This reader also makes the following inquiry. Some ministers will occasionally use some passage in the salutation that is taken directly from Scripture which is not a benediction upon the congregation. He has in mind a passage taken from Jude, verses 24, 25: “Now unto him that is able to keep you from falling, and to present you faultless before the presence of his glory with exceeding joy, to the only wise God our Savior, be glory and majesty, dominion and power, both now and ever. Amen.” His question is: Since this is not a benediction directed to the congregation, should the minister pronounce this benediction with uplifted hands extended toward the congregation?
The reader is assuming, and I think correctly so, that the uplifted hands extended toward the congregation are an expression of God’s blessing upon the church of Jesus Christ in the name of Christ Jesus Himself. This reader is not only a good listener but is also very observant. I have often wondered about this myself, and therefore have been a bit hesitant to use this form of benediction.
The question is not so much whether it is proper to use this form of benediction at the conclusion of the service. There is much to be said in favor of expressing praise to God as a doxology at the end of our worship together. Some texts lend themselves to a sermon that necessarily proclaims the wonders, praises, and glories of our God. There can be times when we marvel at the grace of the God of our salvation revealed to us in Scripture as a living reality in our hearts, so that the congregation often gives expression to that in the manner in which the last Psalter number is sung. I can well remember one occasion when I was in the audience and it could well be said that the rafters rattled because of the fervent response to the preaching of the Word.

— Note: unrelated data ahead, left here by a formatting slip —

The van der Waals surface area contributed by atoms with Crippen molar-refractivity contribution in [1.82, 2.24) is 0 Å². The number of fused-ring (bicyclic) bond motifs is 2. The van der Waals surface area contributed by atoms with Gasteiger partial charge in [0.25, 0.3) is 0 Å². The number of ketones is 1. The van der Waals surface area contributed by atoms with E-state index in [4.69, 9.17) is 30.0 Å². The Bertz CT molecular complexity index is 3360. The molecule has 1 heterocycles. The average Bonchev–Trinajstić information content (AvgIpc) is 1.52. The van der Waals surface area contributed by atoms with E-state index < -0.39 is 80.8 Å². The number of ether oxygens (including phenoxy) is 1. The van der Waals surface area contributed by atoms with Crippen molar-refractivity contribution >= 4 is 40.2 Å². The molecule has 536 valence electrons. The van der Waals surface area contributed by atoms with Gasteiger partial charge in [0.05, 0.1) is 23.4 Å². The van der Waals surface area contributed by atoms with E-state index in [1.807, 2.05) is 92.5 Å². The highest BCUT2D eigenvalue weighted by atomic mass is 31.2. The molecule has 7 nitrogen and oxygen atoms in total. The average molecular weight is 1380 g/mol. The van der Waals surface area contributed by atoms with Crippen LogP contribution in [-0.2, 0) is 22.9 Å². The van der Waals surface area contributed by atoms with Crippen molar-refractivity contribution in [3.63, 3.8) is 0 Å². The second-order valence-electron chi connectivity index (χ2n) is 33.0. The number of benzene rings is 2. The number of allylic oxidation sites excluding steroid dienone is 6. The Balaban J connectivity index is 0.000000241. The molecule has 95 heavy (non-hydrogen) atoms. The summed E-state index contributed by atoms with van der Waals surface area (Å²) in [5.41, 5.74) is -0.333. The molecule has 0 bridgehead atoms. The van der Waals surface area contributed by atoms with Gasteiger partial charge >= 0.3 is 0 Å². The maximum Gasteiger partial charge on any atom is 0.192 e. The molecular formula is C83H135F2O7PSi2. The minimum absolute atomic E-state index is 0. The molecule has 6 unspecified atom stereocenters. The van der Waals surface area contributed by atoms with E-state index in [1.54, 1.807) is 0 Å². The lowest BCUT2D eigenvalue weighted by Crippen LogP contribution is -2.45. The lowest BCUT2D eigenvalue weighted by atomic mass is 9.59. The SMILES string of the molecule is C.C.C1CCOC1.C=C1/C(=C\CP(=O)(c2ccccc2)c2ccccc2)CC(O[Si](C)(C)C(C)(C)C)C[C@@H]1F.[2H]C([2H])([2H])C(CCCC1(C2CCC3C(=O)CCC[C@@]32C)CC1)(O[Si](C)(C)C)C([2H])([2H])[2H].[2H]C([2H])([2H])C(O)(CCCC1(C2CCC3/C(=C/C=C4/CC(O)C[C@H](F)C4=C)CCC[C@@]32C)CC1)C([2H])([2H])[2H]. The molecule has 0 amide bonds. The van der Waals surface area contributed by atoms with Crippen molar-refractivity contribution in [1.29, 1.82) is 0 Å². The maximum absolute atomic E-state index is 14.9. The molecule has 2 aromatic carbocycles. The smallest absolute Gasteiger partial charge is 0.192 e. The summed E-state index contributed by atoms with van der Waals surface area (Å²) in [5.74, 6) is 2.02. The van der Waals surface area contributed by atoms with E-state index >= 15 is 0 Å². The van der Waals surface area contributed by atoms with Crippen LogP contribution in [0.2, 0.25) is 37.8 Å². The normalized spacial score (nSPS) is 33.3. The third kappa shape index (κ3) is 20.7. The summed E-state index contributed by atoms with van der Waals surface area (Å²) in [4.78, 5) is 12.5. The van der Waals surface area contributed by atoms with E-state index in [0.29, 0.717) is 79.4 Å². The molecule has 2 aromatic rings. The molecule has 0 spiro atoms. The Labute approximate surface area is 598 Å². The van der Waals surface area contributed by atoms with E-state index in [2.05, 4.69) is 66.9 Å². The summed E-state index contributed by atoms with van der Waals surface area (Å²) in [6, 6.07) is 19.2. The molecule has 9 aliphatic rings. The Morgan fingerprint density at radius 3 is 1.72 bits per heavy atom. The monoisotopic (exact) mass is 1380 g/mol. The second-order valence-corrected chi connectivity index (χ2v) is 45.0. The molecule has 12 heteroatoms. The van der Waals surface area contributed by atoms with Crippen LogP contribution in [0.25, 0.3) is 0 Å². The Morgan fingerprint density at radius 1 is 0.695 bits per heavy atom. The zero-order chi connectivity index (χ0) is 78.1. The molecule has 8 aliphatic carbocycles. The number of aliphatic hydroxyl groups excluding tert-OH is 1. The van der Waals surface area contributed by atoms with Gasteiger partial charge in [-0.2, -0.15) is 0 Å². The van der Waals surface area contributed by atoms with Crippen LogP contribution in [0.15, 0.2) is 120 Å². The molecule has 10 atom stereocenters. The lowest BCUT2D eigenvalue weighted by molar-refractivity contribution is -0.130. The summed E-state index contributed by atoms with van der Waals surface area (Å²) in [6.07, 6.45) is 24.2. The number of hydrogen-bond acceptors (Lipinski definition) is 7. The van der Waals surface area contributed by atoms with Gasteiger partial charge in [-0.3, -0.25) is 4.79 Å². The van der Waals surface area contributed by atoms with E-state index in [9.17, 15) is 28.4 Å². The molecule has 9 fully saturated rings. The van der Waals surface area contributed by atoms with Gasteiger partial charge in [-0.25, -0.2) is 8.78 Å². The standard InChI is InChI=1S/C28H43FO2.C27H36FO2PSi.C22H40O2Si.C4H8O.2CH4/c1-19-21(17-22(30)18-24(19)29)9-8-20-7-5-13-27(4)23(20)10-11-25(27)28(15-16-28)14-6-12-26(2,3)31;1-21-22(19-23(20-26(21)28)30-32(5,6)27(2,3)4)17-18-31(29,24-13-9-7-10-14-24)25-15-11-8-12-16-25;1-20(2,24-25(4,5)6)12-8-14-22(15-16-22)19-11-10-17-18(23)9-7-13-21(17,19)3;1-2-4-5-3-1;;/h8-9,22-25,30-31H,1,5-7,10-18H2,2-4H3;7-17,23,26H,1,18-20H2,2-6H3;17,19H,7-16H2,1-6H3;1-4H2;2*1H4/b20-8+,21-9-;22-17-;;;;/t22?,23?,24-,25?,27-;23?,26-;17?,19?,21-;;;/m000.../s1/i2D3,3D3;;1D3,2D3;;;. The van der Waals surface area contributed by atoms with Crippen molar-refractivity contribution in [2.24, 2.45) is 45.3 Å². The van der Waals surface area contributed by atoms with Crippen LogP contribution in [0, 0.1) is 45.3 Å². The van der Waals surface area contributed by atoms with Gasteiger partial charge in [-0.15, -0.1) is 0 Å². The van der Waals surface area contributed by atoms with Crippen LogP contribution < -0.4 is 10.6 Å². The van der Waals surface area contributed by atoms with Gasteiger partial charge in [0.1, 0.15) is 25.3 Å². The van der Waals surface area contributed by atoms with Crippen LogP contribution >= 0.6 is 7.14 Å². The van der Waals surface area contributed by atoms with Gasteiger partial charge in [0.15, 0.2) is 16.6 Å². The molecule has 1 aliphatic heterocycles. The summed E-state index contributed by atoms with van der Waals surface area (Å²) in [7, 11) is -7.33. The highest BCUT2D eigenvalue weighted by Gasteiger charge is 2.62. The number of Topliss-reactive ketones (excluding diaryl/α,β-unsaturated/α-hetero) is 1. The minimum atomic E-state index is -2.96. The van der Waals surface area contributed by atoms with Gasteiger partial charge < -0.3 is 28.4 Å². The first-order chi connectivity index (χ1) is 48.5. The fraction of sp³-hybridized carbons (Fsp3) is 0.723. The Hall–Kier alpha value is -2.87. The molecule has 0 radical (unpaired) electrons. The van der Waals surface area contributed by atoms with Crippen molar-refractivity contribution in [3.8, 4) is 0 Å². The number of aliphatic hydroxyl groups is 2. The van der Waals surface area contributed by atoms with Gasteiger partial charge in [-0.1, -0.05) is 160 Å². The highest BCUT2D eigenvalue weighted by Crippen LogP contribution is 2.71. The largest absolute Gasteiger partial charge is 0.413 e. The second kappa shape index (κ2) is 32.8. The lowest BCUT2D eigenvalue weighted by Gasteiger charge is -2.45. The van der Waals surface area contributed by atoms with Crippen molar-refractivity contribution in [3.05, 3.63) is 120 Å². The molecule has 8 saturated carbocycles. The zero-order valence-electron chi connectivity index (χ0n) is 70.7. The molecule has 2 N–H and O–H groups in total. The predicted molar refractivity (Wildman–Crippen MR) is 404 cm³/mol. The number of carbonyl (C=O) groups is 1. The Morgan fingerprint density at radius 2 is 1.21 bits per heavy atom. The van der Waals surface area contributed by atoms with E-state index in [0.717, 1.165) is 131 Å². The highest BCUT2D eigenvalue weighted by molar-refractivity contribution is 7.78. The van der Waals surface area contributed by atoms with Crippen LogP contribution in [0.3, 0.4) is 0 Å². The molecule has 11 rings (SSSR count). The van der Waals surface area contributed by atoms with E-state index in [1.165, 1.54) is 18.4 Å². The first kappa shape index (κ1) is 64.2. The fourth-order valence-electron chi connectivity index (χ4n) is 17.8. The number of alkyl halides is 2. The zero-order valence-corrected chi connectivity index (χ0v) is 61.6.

But the question is: should a minister in pronouncing a benediction of praise to God have his hands extended toward the congregation when this benediction is not extended as a blessing to them, but rather as an expression of praise?
Maybe the minister in this instance should extend his hands in such a way, as some do before the congregational prayer, that he expresses that the entire congregation is included in this expression of praise to God. It is something worth thinking about.
Afinal question from the same reader: In our Apostolic Creed as we confess it in our worship service on Sunday we say: “His only begotten Son.” In our Communion Form this same confession appears, but there as “his (God’s) only Son.” Is this an error, and should this be corrected when we publish a new Psalter?
It is interesting to note that the term “God’s only Son” does not, to the best of my knowledge, appear as such in the Scriptures. Yet the Word of God is very emphatic in declaring that all three Persons, Father, Son, and Holy Ghost, are eternally and equally God. The Son is one with the Father and the Holy Spirit, generated by the Father as “the brightness of his glory, and the express image of his person.” (Heb 1:3) It also needs no proof among us that Jesus is the only begotten Son of the Father, in Whom God is, even as He is in God. (John 17:21)